How to Help Someone Who is Choking

How to Help Someone Who is Choking


Fortunately, dealing with many forms of blockage that cause choking can be removed naturally by the body with minimal assistance. Techniques such as the Heimlich maneuver or back-patting require minimal skill and practice. The real trick is to accurately determine what assistance a victim needs, provide it, and ensure that the victim has access to more intensive care if necessary. Let’s take a look at the basics so that you will know what to do in case you encounter someone who is choking.


The first step is to assess to see if there is indeed a problem. If the victim is coughing and breathing, then it is unlikely that they are literally choking and require intervention. We’ve all been through bouts of uncontrollable coughing from something that went “down the wrong pipe” at some point, so we shouldn’t panic if we see this happen to someone else.


The usual first sign of choking is gasping followed by the victim placing their hands around their throat or gesturing towards the area. This usually coincides with a panicked expression or changes in facial color and levels of consciousness. Keep in mind that someone can go from perfectly healthy to weakened from an obstructed airway in a matter of seconds, and signs are fairly obvious to detect.


Apply Appropriate Treatment

Once you have determined that the patient is indeed choking, it’s time to employ one of the three main techniques for the removal of obstructions. First is the Heimlich maneuver, and it is very simple. Stand behind the victim and wrap your arms around their abdomen just above the rib cage. Make a fist with your dominant hand, holding the thumb inwards. Hold the fist with your non-dominant hand just above the belly button. Thrust in an upward/inward angular motion rapidly. Be firm and assertive and look for signs that items are becoming dislodged. Adjust the strength of the pushes as necessary. This will remove or loosen the majority of blockages that are associated with food or the swallowing of smaller items.


Another option is to pat the back almost as if you were burping a baby. This can work on conscious or unconscious patients, from infants to adults. Position the victim over your non-dominant arm so that their torso is resting perpendicular to their legs. You can also increase their angle downward to promote faster expectoration if you can safely support their weight. Take the palm of your dominant hand and pat their back near the bottom of their shoulder blades. You should be able to slap out the blockage. Sometimes you can slap in an angular direction going up as well.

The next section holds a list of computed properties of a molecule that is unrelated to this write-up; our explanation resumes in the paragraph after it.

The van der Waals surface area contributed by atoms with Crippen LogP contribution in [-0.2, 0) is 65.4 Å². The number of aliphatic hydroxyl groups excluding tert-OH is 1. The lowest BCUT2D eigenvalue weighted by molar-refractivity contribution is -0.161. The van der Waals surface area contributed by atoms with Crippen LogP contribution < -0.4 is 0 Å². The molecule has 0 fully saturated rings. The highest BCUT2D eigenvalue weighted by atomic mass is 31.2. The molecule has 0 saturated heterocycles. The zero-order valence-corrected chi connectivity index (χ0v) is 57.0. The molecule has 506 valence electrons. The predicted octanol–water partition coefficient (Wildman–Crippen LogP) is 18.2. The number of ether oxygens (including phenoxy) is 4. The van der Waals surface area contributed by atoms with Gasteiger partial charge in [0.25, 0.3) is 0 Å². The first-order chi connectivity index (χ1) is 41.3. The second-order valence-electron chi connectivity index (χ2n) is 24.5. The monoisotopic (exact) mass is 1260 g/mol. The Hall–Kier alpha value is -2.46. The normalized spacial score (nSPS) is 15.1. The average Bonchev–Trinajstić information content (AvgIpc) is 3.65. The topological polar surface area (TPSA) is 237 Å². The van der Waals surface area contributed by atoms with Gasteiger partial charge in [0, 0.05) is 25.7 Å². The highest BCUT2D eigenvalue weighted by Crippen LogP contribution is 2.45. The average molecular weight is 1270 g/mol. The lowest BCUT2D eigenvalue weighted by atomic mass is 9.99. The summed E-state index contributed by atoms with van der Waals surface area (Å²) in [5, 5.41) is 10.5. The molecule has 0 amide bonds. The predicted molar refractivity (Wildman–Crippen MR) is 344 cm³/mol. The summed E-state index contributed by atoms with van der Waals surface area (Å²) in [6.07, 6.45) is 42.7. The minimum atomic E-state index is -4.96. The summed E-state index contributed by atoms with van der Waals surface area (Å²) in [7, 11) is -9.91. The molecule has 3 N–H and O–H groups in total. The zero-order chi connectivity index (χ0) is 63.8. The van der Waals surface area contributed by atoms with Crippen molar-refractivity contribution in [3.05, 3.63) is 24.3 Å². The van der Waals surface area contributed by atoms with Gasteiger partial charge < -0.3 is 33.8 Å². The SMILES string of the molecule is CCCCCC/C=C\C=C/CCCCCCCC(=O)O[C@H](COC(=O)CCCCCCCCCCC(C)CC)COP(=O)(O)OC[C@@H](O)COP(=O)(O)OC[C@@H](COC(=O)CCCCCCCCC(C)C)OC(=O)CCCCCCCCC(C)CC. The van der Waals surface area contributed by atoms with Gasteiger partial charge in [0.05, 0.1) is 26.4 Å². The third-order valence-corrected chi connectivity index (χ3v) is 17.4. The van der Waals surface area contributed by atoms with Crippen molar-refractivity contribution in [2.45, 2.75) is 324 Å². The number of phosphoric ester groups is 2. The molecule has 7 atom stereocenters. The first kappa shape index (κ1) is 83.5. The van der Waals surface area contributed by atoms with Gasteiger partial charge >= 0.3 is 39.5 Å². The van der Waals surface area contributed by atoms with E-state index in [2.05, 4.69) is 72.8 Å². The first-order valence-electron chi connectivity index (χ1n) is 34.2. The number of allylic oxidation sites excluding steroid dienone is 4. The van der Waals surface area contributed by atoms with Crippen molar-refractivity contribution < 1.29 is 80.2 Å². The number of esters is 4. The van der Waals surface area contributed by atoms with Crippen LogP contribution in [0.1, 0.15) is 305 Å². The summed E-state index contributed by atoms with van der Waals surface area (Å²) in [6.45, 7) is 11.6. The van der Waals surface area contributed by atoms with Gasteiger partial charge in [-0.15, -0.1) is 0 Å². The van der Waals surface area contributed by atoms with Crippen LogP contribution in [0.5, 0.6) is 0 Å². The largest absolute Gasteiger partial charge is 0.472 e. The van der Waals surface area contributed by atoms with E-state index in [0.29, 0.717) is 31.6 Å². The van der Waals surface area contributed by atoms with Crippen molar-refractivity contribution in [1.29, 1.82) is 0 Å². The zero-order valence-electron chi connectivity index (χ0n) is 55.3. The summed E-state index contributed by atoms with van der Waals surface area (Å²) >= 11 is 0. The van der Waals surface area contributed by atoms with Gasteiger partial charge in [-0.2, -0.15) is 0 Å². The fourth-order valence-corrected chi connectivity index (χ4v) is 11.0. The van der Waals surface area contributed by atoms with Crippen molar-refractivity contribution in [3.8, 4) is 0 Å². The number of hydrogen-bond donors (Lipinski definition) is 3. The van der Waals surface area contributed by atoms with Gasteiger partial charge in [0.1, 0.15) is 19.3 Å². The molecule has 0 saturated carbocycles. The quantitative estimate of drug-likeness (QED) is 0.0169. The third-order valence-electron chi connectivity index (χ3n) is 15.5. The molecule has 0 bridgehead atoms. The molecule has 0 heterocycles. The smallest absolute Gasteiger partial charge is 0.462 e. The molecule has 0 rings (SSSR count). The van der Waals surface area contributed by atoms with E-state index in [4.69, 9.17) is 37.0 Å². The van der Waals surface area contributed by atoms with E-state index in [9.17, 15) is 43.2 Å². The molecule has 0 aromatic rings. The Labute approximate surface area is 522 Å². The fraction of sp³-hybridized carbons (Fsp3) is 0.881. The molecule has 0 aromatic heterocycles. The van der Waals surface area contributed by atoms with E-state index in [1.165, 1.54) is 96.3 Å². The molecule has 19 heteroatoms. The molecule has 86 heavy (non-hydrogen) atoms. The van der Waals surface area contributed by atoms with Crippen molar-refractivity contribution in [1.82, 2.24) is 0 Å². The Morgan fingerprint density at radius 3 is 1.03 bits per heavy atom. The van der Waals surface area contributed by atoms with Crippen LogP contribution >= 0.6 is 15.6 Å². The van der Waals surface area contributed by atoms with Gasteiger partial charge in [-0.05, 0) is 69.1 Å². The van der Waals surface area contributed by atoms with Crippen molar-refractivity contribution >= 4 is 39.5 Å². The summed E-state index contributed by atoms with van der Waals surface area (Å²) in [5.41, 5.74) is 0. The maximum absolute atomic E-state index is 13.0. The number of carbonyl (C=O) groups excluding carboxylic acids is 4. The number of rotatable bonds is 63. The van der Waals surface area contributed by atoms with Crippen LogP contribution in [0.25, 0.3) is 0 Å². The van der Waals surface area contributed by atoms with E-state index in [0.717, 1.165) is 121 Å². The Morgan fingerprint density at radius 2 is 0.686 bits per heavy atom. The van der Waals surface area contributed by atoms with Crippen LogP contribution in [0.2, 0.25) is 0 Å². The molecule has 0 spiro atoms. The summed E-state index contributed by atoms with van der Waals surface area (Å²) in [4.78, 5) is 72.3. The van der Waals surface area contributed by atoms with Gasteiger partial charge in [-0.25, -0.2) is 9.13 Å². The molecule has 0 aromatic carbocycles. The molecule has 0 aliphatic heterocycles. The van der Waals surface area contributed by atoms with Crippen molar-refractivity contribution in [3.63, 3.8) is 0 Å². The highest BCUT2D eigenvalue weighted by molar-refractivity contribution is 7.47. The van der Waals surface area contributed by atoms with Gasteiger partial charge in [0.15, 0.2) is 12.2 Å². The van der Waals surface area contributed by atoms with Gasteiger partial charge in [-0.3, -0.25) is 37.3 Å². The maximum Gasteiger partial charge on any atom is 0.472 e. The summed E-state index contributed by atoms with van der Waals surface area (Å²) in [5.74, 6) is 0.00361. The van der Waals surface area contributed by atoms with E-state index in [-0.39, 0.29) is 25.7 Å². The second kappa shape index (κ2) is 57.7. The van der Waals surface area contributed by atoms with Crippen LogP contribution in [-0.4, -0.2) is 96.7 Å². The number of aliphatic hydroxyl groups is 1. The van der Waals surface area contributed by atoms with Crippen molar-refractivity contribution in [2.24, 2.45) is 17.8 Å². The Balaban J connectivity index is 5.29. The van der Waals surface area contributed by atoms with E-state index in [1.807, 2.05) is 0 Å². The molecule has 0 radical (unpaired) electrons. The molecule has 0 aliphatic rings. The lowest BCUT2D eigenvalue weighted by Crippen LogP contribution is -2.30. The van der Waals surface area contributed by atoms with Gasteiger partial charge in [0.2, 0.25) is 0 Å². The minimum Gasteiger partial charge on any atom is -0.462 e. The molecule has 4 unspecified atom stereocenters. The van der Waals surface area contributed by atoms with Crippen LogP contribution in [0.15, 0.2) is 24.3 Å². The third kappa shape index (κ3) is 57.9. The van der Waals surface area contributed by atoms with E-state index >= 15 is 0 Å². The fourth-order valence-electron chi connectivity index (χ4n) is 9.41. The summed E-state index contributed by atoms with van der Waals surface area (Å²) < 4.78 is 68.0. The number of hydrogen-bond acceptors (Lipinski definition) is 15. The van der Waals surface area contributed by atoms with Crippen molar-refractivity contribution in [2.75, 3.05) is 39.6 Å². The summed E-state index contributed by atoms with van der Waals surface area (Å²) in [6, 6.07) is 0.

Finally, you can also press their upper chest over the rib cage if the patient is unconscious and lying on the ground. These resemble CPR chest compressions, but they are intended to be angled up and in instead of straight down.


You can also feel within the mouth of the victim for loose items and remove obstructions whenever possible. However, you don’t want to go beyond the oral cavity because of the risk of causing the obstruction to become further lodged within the throat or airway.


You also want to call 911 immediately whenever possible in order to have emergency services on the way as you begin to intervene. This will minimize the amount of time that the patient has to wait for advanced medical care if necessary.


Keep in mind that these methods are intended to provide a first-responder level of care, and success will vary based on the unique circumstances surrounding the emergency. Never delay access to comprehensive care unless there are no other options. However, being able to intervene during a choking incident can and does save lives every day. Learn this skill and arm yourself with a tool that can ultimately save a life as well.



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